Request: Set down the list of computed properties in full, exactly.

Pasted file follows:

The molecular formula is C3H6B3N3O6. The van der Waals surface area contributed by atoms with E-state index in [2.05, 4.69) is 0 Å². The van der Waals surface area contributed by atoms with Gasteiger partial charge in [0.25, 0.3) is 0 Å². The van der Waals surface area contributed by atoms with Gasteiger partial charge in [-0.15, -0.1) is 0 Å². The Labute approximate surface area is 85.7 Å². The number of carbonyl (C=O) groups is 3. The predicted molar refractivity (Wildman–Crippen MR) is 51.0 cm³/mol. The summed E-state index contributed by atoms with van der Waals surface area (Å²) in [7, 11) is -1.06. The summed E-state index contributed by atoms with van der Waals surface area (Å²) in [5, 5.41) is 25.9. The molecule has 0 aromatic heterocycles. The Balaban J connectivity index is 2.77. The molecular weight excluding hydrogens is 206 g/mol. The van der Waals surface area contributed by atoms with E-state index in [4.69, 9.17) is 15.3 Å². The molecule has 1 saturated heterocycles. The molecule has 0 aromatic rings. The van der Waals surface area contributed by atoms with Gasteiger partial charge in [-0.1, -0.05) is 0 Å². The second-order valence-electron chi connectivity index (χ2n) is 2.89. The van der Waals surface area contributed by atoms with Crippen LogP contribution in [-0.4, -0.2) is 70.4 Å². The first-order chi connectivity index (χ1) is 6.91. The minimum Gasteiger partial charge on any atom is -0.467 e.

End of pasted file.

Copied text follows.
The molecular formula is C3H6B3N3O6. The van der Waals surface area contributed by atoms with E-state index in [2.05, 4.69) is 0 Å². The van der Waals surface area contributed by atoms with Gasteiger partial charge in [0.25, 0.3) is 0 Å². The van der Waals surface area contributed by atoms with Gasteiger partial charge in [-0.15, -0.1) is 0 Å². The Labute approximate surface area is 85.7 Å². The number of carbonyl (C=O) groups is 3. The predicted molar refractivity (Wildman–Crippen MR) is 51.0 cm³/mol. The summed E-state index contributed by atoms with van der Waals surface area (Å²) in [7, 11) is -1.06. The summed E-state index contributed by atoms with van der Waals surface area (Å²) in [5, 5.41) is 25.9. The molecule has 0 aromatic heterocycles. The Balaban J connectivity index is 2.77. The molecular weight excluding hydrogens is 206 g/mol. The van der Waals surface area contributed by atoms with E-state index in [4.69, 9.17) is 15.3 Å². The molecule has 1 saturated heterocycles. The molecule has 0 aromatic rings. The van der Waals surface area contributed by atoms with Gasteiger partial charge in [-0.1, -0.05) is 0 Å². The second-order valence-electron chi connectivity index (χ2n) is 2.89. The van der Waals surface area contributed by atoms with Crippen LogP contribution in [-0.4, -0.2) is 70.4 Å². The first-order chi connectivity index (χ1) is 6.91. The minimum Gasteiger partial charge on any atom is -0.467 e.